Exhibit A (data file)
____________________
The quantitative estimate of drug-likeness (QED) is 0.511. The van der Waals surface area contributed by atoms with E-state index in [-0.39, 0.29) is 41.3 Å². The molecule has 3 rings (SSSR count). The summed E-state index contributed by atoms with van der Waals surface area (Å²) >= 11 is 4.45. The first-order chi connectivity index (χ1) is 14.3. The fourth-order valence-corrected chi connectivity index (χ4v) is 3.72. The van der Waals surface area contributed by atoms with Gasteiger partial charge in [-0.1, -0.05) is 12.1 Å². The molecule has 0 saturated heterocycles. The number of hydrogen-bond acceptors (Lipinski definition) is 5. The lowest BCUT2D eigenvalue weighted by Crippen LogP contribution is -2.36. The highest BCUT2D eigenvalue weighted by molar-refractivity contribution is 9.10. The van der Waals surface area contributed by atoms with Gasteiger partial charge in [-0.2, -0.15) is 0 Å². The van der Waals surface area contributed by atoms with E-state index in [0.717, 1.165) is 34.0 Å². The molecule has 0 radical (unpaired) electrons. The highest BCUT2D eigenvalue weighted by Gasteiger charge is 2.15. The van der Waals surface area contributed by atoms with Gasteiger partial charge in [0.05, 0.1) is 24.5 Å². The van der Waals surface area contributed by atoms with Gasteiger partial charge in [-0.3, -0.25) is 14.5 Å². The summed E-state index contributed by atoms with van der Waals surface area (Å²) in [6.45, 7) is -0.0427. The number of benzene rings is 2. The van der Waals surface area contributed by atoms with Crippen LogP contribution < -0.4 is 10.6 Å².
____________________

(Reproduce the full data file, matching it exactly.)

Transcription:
The quantitative estimate of drug-likeness (QED) is 0.511. The van der Waals surface area contributed by atoms with E-state index in [-0.39, 0.29) is 41.3 Å². The molecule has 3 rings (SSSR count). The summed E-state index contributed by atoms with van der Waals surface area (Å²) >= 11 is 4.45. The first-order chi connectivity index (χ1) is 14.3. The fourth-order valence-corrected chi connectivity index (χ4v) is 3.72. The van der Waals surface area contributed by atoms with Gasteiger partial charge in [-0.1, -0.05) is 12.1 Å². The molecule has 0 saturated heterocycles. The number of hydrogen-bond acceptors (Lipinski definition) is 5. The lowest BCUT2D eigenvalue weighted by Crippen LogP contribution is -2.36. The highest BCUT2D eigenvalue weighted by molar-refractivity contribution is 9.10. The van der Waals surface area contributed by atoms with Gasteiger partial charge in [-0.2, -0.15) is 0 Å². The van der Waals surface area contributed by atoms with E-state index in [0.717, 1.165) is 34.0 Å². The molecule has 0 radical (unpaired) electrons. The highest BCUT2D eigenvalue weighted by Gasteiger charge is 2.15. The van der Waals surface area contributed by atoms with Gasteiger partial charge in [0.05, 0.1) is 24.5 Å². The van der Waals surface area contributed by atoms with Gasteiger partial charge in [-0.3, -0.25) is 14.5 Å². The summed E-state index contributed by atoms with van der Waals surface area (Å²) in [6.45, 7) is -0.0427. The number of benzene rings is 2. The van der Waals surface area contributed by atoms with Crippen LogP contribution < -0.4 is 10.6 Å².